Interesting Public Databases

One of the benefits of powerful database technology coupled with widespread connectivity is that some organizations are collecting large amounts of data and are making that data available to the general public free of charge. Frequently, queries can be done with a simple input web form. However, more complex queries, which investigate more esoteric issues, must be performed using customized queries that use an API (application program interface). These databases usually contain large amounts of data, which contributes to their value as well as to the complexity of extracting information.

The two major elements in the development of these very large databases were (1) a robust, comprehensive, integrated, complex design of the data structures and data items, and (2) sophisticated methods to populate the database with large amounts of data. As you learn more about database design and database queries, you will appreciate the skills required to develop and populate these databases. Below, we mention just a few:

  • Annotated Human Genome Data:  This is a large database (310 GB) of genome information for humans and about 50 other species. The database has several different methods to access the data, including a simple web interface, export via FTP, MySQL server queries, Perl API, and even a data-mining tool. Access this data on the Ensembl website.

  • Federal Reserve Economic Data:  This database contains timelines of economic data for the US, and includes 61,000 different time series. Access to the data is by website or customized API. The entire database can also be downloaded on the FRED (Federal Reserve Bank of St. Louis) website.

  • US Labor, Economic, and Census Data:  Various departments of the US government provide large datasets containing information about the US economy, plus labor, commerce, housing, and census data. These databases can be accessed through a browser as well as customized APIs and downloads. Various departments include the U.S. Bureau of Labor Statistics website and the United States Census Bureau website.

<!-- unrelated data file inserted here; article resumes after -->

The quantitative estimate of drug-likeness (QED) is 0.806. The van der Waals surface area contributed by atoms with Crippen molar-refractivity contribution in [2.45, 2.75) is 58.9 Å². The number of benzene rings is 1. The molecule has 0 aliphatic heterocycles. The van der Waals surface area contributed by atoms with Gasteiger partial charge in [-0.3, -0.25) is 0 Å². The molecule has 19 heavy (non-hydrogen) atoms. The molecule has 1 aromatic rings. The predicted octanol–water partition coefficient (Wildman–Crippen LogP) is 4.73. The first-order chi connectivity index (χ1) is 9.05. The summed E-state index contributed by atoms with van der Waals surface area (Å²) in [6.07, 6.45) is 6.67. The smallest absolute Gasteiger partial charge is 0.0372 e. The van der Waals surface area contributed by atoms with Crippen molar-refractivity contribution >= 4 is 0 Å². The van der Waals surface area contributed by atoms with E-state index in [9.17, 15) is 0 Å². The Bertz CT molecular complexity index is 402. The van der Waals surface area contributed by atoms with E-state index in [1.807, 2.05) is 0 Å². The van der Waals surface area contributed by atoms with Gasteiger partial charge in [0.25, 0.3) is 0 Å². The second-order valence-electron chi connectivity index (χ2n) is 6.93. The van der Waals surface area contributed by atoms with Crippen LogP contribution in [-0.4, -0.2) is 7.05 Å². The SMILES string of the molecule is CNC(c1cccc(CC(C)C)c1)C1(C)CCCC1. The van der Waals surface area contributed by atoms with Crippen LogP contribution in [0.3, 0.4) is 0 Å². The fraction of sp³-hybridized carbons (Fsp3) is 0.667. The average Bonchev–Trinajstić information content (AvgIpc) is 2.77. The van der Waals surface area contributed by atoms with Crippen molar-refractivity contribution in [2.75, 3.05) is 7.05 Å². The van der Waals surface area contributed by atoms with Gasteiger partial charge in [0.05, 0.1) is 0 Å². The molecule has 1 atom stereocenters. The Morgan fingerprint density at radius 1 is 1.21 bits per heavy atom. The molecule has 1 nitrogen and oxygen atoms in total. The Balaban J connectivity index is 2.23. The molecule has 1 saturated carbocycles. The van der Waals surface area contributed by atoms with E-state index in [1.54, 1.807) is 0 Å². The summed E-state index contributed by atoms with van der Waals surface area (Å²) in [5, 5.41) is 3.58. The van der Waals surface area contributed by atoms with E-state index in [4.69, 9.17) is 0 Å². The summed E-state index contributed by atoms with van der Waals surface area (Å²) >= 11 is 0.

• Historical Weather Datasets:  The National Oceanic and Atmospheric Administration (NOAA) provides time series data and climatological data in several different databases. The various databases provide different series of data. The data can be accessed via a browser interface as well as via specific tools that are provided by the administration. Access this information on the NOAA website or use this link to go directly to various databases: Quick Links to Databases.

  • The Library of Congress:  This massive database contains 133 Terabytes of compressed data. A single search could take up to 24 hours to complete. The Library of Congress also has numerous interesting databases containing information on a variety of subjects. Although there is extensive information, it is available through website interfaces on the Library of Congress website rather than through specialized tools or APIs. 

  • The CIA World Factbook:  This massive database provides information on history, people, societies, government, economy, energy, geography, communications, transportation, military, and transnational issues for 267 world entities. It includes a variety of world, regional, country, oceananic, and time zone maps; flags of the world; and a country comparison function that ranks country information and data in more than 75 Factbook fields. Access this information on The World Factbook website.